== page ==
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[70]

In the mean time parties of our men were going to the front in search of the wounded, and after a demonstration by the enemy's cavalry, which was abandoned on the firing of a few shots by the Maryland regiment posted in the woods some distance to my left, the parties from both armies in search of the dead and wounded gradually approached each other and continued their mournful work without molestation from either side, being apparently appalled for a moment into a cessation from all hostile purposes by the terrible spectacle presented to their view.

Here is General Mahone's report as to the enemy appearing in our front the next morning:

At an early hour next morning a large body of the enemy's cavalry made their appearance on the line which he had occupied with his artillery, at first and for a while indicating by their movements the purpose of a descent upon our ambulance corps and details then employed on the field, the one in their legitimate duties and the other in collecting scattered arms and accoutrements.

The small body of troops now remaining upon the field and under my command were of my own brigade exclusively, and with but few exceptions of the Twelfth Virginia, the exertions and gallantry of whose colonel (D. A. Weisiger) in conducting the operations of his regiment merit high commendation. With these I continued to hold the ground which we had occupied during the night, mainly with the view of protecting our details from any onslaught by the enemy's cavalry, employing details from my own limited force to care for the wounded and to gather up the scattered arms and accoutrements in my own immediate vicinity.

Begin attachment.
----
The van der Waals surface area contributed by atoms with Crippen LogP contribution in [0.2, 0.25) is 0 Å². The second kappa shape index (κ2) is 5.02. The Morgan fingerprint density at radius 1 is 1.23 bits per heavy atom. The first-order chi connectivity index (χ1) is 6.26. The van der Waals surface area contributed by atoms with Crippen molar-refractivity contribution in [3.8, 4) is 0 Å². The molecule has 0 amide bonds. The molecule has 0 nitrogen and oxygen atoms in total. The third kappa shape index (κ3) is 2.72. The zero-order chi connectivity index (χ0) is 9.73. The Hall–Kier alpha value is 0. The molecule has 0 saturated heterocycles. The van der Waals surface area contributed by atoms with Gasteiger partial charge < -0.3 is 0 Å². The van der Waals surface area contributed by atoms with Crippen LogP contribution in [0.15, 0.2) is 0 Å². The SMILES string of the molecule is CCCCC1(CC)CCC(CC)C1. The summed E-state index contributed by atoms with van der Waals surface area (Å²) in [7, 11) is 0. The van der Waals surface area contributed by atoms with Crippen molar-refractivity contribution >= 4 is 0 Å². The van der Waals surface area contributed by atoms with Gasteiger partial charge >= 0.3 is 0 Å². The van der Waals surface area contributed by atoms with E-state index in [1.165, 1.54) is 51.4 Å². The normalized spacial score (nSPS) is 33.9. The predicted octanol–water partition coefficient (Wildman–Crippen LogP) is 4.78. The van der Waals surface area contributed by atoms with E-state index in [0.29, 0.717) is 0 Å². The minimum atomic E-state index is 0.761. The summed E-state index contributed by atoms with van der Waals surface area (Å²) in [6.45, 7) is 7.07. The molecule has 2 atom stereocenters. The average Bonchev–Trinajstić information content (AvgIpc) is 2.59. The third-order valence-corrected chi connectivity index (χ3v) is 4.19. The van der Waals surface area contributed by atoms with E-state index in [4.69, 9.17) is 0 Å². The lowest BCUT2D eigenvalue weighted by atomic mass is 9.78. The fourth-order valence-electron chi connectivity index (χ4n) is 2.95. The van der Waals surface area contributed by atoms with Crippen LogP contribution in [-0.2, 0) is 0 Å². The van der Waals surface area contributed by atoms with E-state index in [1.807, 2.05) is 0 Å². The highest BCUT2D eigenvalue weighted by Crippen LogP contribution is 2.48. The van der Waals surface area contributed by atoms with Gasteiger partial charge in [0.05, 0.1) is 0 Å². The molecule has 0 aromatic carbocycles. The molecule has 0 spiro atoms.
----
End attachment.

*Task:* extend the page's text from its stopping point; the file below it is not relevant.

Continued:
As soon as the enemy had retired, what remained of our brigade was marched back to the body of the woods through which we had moved in line of battle the afternoon before, and there went into bivouac. Soon after we were dismissed, several of us returned to the field of battle and strolled over it, and I thus had a better opportunity of forming a correct idea of the great slaughter on both sides.

The enemy as well as ourselves had suffered no little. The position of their line of battle where it confronted our right was distinctly marked by a long line of thickly-strewn corpses of Federal soldiers.

After walking about the field for an hour or more I returned to our bivouac, thoroughly impressed with the severity of the conflict of the preceding day, as must have been all who participated in it or had a like opportunity of going over the bloody field so recently after the combatants ceased their fierce struggle. In this sketch of


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David A. Weisiger (1)
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